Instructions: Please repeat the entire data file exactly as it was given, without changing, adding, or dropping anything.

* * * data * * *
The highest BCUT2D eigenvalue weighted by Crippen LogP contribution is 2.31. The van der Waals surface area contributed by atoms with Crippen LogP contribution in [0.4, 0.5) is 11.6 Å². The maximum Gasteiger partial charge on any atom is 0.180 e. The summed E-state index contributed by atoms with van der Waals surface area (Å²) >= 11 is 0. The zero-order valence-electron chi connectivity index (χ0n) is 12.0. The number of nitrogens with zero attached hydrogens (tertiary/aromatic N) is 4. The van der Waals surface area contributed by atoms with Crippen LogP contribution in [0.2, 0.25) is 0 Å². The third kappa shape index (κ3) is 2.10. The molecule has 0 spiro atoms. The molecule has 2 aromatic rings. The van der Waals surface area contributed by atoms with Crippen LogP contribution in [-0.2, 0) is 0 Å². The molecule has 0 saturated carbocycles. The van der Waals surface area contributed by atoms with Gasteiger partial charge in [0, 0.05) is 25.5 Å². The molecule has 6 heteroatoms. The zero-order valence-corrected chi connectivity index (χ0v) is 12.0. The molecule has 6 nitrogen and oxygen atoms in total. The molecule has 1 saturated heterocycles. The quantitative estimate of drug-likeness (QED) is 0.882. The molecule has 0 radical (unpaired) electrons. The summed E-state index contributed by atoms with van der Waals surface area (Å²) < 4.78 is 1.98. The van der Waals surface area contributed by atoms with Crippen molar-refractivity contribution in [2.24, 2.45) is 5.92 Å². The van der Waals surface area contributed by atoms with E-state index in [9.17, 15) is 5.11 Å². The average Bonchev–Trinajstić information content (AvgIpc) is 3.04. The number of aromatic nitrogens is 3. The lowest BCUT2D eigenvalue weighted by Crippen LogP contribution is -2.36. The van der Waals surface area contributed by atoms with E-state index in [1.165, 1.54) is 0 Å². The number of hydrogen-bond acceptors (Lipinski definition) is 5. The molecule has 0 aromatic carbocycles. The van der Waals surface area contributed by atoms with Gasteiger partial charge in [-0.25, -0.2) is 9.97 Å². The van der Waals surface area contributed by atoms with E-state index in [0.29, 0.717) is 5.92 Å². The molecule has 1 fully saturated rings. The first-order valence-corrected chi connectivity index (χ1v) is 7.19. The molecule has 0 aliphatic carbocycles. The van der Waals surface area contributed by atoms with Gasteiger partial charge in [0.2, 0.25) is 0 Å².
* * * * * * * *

The highest BCUT2D eigenvalue weighted by Crippen LogP contribution is 2.31. The van der Waals surface area contributed by atoms with Crippen LogP contribution in [0.4, 0.5) is 11.6 Å². The maximum Gasteiger partial charge on any atom is 0.180 e. The summed E-state index contributed by atoms with van der Waals surface area (Å²) >= 11 is 0. The zero-order valence-electron chi connectivity index (χ0n) is 12.0. The number of nitrogens with zero attached hydrogens (tertiary/aromatic N) is 4. The van der Waals surface area contributed by atoms with Crippen LogP contribution in [0.2, 0.25) is 0 Å². The third kappa shape index (κ3) is 2.10. The molecule has 0 spiro atoms. The molecule has 2 aromatic rings. The van der Waals surface area contributed by atoms with Crippen LogP contribution in [-0.2, 0) is 0 Å². The molecule has 0 saturated carbocycles. The van der Waals surface area contributed by atoms with Gasteiger partial charge in [0, 0.05) is 25.5 Å². The molecule has 6 heteroatoms. The zero-order valence-corrected chi connectivity index (χ0v) is 12.0. The molecule has 6 nitrogen and oxygen atoms in total. The molecule has 1 saturated heterocycles. The quantitative estimate of drug-likeness (QED) is 0.882. The molecule has 0 radical (unpaired) electrons. The summed E-state index contributed by atoms with van der Waals surface area (Å²) < 4.78 is 1.98. The van der Waals surface area contributed by atoms with Crippen molar-refractivity contribution in [2.24, 2.45) is 5.92 Å². The van der Waals surface area contributed by atoms with E-state index in [9.17, 15) is 5.11 Å². The average Bonchev–Trinajstić information content (AvgIpc) is 3.04. The number of aromatic nitrogens is 3. The lowest BCUT2D eigenvalue weighted by Crippen LogP contribution is -2.36. The van der Waals surface area contributed by atoms with E-state index in [1.165, 1.54) is 0 Å². The number of hydrogen-bond acceptors (Lipinski definition) is 5. The molecule has 0 aromatic carbocycles. The van der Waals surface area contributed by atoms with Gasteiger partial charge in [-0.25, -0.2) is 9.97 Å². The van der Waals surface area contributed by atoms with E-state index in [0.29, 0.717) is 5.92 Å². The molecule has 1 fully saturated rings. The first-order valence-corrected chi connectivity index (χ1v) is 7.19. The molecule has 0 aliphatic carbocycles. The van der Waals surface area contributed by atoms with Gasteiger partial charge in [0.2, 0.25) is 0 Å².